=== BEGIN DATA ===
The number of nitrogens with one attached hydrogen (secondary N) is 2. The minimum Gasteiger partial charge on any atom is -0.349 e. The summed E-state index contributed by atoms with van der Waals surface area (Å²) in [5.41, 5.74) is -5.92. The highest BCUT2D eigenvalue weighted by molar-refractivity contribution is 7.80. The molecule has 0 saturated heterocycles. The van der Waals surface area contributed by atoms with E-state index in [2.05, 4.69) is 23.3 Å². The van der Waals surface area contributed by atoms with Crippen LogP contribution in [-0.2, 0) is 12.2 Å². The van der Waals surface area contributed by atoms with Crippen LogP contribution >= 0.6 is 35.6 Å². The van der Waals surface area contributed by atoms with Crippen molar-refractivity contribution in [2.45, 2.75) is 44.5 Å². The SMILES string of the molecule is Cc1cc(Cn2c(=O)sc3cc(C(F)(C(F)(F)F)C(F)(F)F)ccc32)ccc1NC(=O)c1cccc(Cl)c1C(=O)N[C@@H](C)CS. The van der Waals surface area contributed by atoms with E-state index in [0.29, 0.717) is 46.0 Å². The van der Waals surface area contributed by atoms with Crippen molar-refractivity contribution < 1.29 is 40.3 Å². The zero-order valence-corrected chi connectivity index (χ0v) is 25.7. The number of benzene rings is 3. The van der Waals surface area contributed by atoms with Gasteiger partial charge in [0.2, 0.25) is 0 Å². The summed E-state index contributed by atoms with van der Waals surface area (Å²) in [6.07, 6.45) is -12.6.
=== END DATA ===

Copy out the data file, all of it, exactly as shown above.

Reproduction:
The number of nitrogens with one attached hydrogen (secondary N) is 2. The minimum Gasteiger partial charge on any atom is -0.349 e. The summed E-state index contributed by atoms with van der Waals surface area (Å²) in [5.41, 5.74) is -5.92. The highest BCUT2D eigenvalue weighted by molar-refractivity contribution is 7.80. The molecule has 0 saturated heterocycles. The van der Waals surface area contributed by atoms with E-state index in [2.05, 4.69) is 23.3 Å². The van der Waals surface area contributed by atoms with Crippen LogP contribution in [-0.2, 0) is 12.2 Å². The van der Waals surface area contributed by atoms with Crippen LogP contribution >= 0.6 is 35.6 Å². The van der Waals surface area contributed by atoms with Crippen molar-refractivity contribution in [2.45, 2.75) is 44.5 Å². The SMILES string of the molecule is Cc1cc(Cn2c(=O)sc3cc(C(F)(C(F)(F)F)C(F)(F)F)ccc32)ccc1NC(=O)c1cccc(Cl)c1C(=O)N[C@@H](C)CS. The van der Waals surface area contributed by atoms with E-state index in [0.29, 0.717) is 46.0 Å². The van der Waals surface area contributed by atoms with Crippen molar-refractivity contribution < 1.29 is 40.3 Å². The zero-order valence-corrected chi connectivity index (χ0v) is 25.7. The number of benzene rings is 3. The van der Waals surface area contributed by atoms with Gasteiger partial charge in [0.2, 0.25) is 0 Å². The summed E-state index contributed by atoms with van der Waals surface area (Å²) in [6.07, 6.45) is -12.6.